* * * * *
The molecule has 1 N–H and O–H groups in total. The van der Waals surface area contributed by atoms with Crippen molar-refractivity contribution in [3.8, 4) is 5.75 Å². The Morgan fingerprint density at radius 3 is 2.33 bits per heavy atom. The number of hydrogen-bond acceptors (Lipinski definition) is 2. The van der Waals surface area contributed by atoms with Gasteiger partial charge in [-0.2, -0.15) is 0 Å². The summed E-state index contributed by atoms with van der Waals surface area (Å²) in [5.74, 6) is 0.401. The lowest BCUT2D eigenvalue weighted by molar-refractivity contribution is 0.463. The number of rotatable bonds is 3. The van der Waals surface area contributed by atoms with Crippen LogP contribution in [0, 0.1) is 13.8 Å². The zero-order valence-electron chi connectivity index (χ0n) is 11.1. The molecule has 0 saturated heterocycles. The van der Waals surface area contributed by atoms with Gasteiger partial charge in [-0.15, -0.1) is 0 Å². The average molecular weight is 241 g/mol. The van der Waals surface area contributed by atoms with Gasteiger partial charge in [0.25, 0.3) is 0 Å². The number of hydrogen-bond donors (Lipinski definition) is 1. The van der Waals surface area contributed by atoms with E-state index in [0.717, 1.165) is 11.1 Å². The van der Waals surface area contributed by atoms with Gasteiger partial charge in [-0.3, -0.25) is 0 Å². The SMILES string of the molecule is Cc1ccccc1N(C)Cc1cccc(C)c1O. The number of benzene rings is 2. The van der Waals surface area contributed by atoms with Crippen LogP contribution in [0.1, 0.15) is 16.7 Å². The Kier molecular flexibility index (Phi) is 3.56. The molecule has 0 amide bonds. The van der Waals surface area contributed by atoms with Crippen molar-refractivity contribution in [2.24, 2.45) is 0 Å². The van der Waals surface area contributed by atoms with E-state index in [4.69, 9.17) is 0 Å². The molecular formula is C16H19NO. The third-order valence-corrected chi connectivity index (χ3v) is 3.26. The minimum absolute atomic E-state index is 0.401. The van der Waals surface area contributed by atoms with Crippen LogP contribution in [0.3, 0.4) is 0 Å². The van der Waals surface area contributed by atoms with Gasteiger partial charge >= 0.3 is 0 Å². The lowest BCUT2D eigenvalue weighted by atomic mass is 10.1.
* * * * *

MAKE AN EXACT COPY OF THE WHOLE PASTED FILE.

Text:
The molecule has 1 N–H and O–H groups in total. The van der Waals surface area contributed by atoms with Crippen molar-refractivity contribution in [3.8, 4) is 5.75 Å². The Morgan fingerprint density at radius 3 is 2.33 bits per heavy atom. The number of hydrogen-bond acceptors (Lipinski definition) is 2. The van der Waals surface area contributed by atoms with Gasteiger partial charge in [-0.2, -0.15) is 0 Å². The summed E-state index contributed by atoms with van der Waals surface area (Å²) in [5.74, 6) is 0.401. The lowest BCUT2D eigenvalue weighted by molar-refractivity contribution is 0.463. The number of rotatable bonds is 3. The van der Waals surface area contributed by atoms with Crippen LogP contribution in [0, 0.1) is 13.8 Å². The zero-order valence-electron chi connectivity index (χ0n) is 11.1. The molecule has 0 saturated heterocycles. The van der Waals surface area contributed by atoms with Gasteiger partial charge in [-0.15, -0.1) is 0 Å². The average molecular weight is 241 g/mol. The van der Waals surface area contributed by atoms with Gasteiger partial charge in [0.25, 0.3) is 0 Å². The number of hydrogen-bond donors (Lipinski definition) is 1. The van der Waals surface area contributed by atoms with E-state index in [0.717, 1.165) is 11.1 Å². The van der Waals surface area contributed by atoms with Gasteiger partial charge in [-0.3, -0.25) is 0 Å². The SMILES string of the molecule is Cc1ccccc1N(C)Cc1cccc(C)c1O. The number of benzene rings is 2. The van der Waals surface area contributed by atoms with Crippen LogP contribution in [0.1, 0.15) is 16.7 Å². The Kier molecular flexibility index (Phi) is 3.56. The molecule has 0 amide bonds. The van der Waals surface area contributed by atoms with Crippen molar-refractivity contribution in [2.24, 2.45) is 0 Å². The van der Waals surface area contributed by atoms with E-state index in [4.69, 9.17) is 0 Å². The molecular formula is C16H19NO. The third-order valence-corrected chi connectivity index (χ3v) is 3.26. The minimum absolute atomic E-state index is 0.401. The van der Waals surface area contributed by atoms with Crippen LogP contribution in [0.3, 0.4) is 0 Å². The van der Waals surface area contributed by atoms with Gasteiger partial charge >= 0.3 is 0 Å². The lowest BCUT2D eigenvalue weighted by atomic mass is 10.1.